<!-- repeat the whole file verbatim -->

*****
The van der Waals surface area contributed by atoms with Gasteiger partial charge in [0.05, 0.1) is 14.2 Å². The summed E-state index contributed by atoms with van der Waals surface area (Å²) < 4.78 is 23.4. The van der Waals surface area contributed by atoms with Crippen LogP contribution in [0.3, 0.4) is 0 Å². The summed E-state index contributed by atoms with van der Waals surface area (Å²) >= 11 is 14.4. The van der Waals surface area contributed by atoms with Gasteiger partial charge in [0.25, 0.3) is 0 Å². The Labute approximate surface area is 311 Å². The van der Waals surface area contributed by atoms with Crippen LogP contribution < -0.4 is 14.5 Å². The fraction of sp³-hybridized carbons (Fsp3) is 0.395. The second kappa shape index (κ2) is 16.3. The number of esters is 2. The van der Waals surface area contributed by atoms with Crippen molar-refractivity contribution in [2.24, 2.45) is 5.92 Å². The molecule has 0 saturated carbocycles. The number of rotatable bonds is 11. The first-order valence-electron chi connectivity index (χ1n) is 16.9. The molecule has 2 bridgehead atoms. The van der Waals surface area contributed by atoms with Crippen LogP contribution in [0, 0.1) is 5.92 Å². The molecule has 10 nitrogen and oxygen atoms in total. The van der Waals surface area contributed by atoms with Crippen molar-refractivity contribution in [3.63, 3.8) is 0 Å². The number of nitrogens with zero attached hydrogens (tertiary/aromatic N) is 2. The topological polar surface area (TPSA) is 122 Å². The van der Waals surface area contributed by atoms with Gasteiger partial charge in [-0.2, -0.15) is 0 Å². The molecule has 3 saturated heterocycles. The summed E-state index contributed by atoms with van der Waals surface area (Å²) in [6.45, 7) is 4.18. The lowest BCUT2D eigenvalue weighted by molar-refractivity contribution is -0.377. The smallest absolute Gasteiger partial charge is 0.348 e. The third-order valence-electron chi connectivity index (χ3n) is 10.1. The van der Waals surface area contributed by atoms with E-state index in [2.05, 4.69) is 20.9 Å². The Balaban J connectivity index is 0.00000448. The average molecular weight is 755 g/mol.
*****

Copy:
The van der Waals surface area contributed by atoms with Gasteiger partial charge in [0.05, 0.1) is 14.2 Å². The summed E-state index contributed by atoms with van der Waals surface area (Å²) < 4.78 is 23.4. The van der Waals surface area contributed by atoms with Crippen LogP contribution in [0.3, 0.4) is 0 Å². The summed E-state index contributed by atoms with van der Waals surface area (Å²) >= 11 is 14.4. The van der Waals surface area contributed by atoms with Gasteiger partial charge in [0.25, 0.3) is 0 Å². The Labute approximate surface area is 311 Å². The van der Waals surface area contributed by atoms with Crippen LogP contribution < -0.4 is 14.5 Å². The fraction of sp³-hybridized carbons (Fsp3) is 0.395. The second kappa shape index (κ2) is 16.3. The number of esters is 2. The van der Waals surface area contributed by atoms with Crippen molar-refractivity contribution in [2.24, 2.45) is 5.92 Å². The molecule has 0 saturated carbocycles. The number of rotatable bonds is 11. The first-order valence-electron chi connectivity index (χ1n) is 16.9. The molecule has 2 bridgehead atoms. The van der Waals surface area contributed by atoms with Crippen LogP contribution in [0, 0.1) is 5.92 Å². The molecule has 10 nitrogen and oxygen atoms in total. The van der Waals surface area contributed by atoms with Crippen molar-refractivity contribution in [3.63, 3.8) is 0 Å². The number of nitrogens with zero attached hydrogens (tertiary/aromatic N) is 2. The topological polar surface area (TPSA) is 122 Å². The van der Waals surface area contributed by atoms with Gasteiger partial charge in [-0.2, -0.15) is 0 Å². The molecule has 3 saturated heterocycles. The summed E-state index contributed by atoms with van der Waals surface area (Å²) in [6.45, 7) is 4.18. The lowest BCUT2D eigenvalue weighted by molar-refractivity contribution is -0.377. The smallest absolute Gasteiger partial charge is 0.348 e. The third-order valence-electron chi connectivity index (χ3n) is 10.1. The van der Waals surface area contributed by atoms with E-state index in [2.05, 4.69) is 20.9 Å². The Balaban J connectivity index is 0.00000448. The average molecular weight is 755 g/mol.